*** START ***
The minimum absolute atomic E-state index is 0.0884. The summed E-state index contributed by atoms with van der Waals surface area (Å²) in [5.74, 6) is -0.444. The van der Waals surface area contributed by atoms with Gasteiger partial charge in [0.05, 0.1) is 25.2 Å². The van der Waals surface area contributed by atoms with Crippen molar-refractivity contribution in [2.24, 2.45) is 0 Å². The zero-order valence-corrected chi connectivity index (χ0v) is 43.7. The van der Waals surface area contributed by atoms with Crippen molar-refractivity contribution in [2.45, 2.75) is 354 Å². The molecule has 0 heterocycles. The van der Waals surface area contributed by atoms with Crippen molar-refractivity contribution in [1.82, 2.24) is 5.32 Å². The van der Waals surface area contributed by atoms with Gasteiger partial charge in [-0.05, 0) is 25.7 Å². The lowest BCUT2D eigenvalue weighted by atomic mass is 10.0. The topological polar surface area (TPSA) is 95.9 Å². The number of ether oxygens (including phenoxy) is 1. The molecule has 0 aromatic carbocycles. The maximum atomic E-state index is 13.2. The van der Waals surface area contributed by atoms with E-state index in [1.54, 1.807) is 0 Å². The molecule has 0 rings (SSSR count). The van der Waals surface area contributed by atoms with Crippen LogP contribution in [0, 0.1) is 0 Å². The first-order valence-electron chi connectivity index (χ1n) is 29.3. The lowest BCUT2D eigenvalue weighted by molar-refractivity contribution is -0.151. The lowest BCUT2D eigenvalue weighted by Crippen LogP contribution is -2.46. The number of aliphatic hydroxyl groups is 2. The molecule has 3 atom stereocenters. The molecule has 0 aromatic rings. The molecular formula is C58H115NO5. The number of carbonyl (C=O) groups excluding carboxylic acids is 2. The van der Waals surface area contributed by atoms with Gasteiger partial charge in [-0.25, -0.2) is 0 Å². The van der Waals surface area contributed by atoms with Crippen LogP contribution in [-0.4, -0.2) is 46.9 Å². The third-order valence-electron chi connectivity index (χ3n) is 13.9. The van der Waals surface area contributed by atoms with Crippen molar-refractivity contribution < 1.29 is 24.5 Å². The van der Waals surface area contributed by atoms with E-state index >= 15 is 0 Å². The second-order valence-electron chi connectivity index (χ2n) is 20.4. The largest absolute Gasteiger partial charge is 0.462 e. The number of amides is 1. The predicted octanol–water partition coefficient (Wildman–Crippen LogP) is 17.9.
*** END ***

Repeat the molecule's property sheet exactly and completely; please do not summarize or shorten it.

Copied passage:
The minimum absolute atomic E-state index is 0.0884. The summed E-state index contributed by atoms with van der Waals surface area (Å²) in [5.74, 6) is -0.444. The van der Waals surface area contributed by atoms with Gasteiger partial charge in [0.05, 0.1) is 25.2 Å². The van der Waals surface area contributed by atoms with Crippen molar-refractivity contribution in [2.24, 2.45) is 0 Å². The zero-order valence-corrected chi connectivity index (χ0v) is 43.7. The van der Waals surface area contributed by atoms with Crippen molar-refractivity contribution in [2.45, 2.75) is 354 Å². The molecule has 0 heterocycles. The van der Waals surface area contributed by atoms with Crippen molar-refractivity contribution in [1.82, 2.24) is 5.32 Å². The van der Waals surface area contributed by atoms with Gasteiger partial charge in [-0.05, 0) is 25.7 Å². The lowest BCUT2D eigenvalue weighted by atomic mass is 10.0. The topological polar surface area (TPSA) is 95.9 Å². The number of ether oxygens (including phenoxy) is 1. The molecule has 0 aromatic carbocycles. The maximum atomic E-state index is 13.2. The van der Waals surface area contributed by atoms with E-state index in [1.54, 1.807) is 0 Å². The molecule has 0 rings (SSSR count). The van der Waals surface area contributed by atoms with Crippen LogP contribution in [0, 0.1) is 0 Å². The first-order valence-electron chi connectivity index (χ1n) is 29.3. The lowest BCUT2D eigenvalue weighted by molar-refractivity contribution is -0.151. The lowest BCUT2D eigenvalue weighted by Crippen LogP contribution is -2.46. The number of aliphatic hydroxyl groups is 2. The molecule has 3 atom stereocenters. The molecule has 0 aromatic rings. The molecular formula is C58H115NO5. The number of carbonyl (C=O) groups excluding carboxylic acids is 2. The van der Waals surface area contributed by atoms with Gasteiger partial charge in [-0.25, -0.2) is 0 Å². The van der Waals surface area contributed by atoms with Crippen LogP contribution in [-0.4, -0.2) is 46.9 Å². The third-order valence-electron chi connectivity index (χ3n) is 13.9. The van der Waals surface area contributed by atoms with Crippen molar-refractivity contribution < 1.29 is 24.5 Å². The van der Waals surface area contributed by atoms with E-state index >= 15 is 0 Å². The second-order valence-electron chi connectivity index (χ2n) is 20.4. The largest absolute Gasteiger partial charge is 0.462 e. The number of amides is 1. The predicted octanol–water partition coefficient (Wildman–Crippen LogP) is 17.9.